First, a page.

Prince Sultan [through interpreter]: My friends, Mr. Secretary, I extend my best wishes to the great nation of the United States of America and to the leadership of President Clinton. I have extended on behalf of the Custodian of the Two Holy Mosques, King Fahd, his congratulations to the President for winning the trust of the American people by being re-elected, and I extended to him and to the Secretary our assurance that the relationship between our two countries is long and solid.
My friend, I am not a stranger to this building. I have been here a few times before. Every time I leave, I leave with more confidence and assurance of friendship between our two nations for one objective; which is stability and peace in our region and worldwide.
When justice was miscarried and aggression was taken, even though it was between an Arab country against an Arab country, the American people and the American leadership showed its caliber by standing with what was just and right against aggression only a few years ago. When we asked for assistance from our friends in the United States of America and from other allies and friends from the Arab and Muslim worlds, our intention was not to go to war. Our intention was to resist aggression, and to achieve justice that was violated by the Iraqi leadership.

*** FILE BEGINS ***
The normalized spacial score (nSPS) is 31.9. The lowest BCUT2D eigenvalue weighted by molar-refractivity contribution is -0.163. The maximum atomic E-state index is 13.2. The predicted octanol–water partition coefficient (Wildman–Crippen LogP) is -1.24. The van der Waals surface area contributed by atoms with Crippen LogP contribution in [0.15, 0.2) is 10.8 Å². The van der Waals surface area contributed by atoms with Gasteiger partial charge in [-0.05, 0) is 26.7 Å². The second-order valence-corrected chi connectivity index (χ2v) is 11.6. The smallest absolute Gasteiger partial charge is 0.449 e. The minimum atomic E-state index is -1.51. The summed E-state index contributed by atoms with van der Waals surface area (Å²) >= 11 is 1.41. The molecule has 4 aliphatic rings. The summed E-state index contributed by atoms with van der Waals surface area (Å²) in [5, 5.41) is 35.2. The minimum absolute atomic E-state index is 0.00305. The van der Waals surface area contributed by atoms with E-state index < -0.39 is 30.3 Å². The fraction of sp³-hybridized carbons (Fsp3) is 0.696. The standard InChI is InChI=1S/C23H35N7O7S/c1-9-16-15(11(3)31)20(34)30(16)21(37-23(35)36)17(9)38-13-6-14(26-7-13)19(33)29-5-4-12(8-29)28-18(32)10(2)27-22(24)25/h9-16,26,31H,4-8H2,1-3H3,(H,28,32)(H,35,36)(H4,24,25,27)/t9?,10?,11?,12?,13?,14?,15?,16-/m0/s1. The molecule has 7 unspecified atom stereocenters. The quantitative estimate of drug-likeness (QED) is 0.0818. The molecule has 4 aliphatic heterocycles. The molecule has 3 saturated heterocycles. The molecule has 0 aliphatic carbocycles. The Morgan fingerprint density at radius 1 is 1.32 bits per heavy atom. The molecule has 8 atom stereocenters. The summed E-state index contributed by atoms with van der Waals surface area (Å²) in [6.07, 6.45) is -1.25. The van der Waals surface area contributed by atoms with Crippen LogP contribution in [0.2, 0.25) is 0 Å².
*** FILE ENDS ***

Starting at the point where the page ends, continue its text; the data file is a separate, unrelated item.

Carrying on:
We tried consistently, from August 1990 to February 1991, to avoid conflict and war and to get Saddam Hussein to retreat form Kuwait and withdraw and save blood. And superpowers and all countries -- allied countries both Arab and Muslims -- all failed to convince Saddam to preserve the blood of the Iraqi people and all the coalition partners. Events took place, as you all know, the way they did and we achieved the objective which was the liberation of Kuwait from the Iraqi aggression. Justice prevailed and aggression was defeated.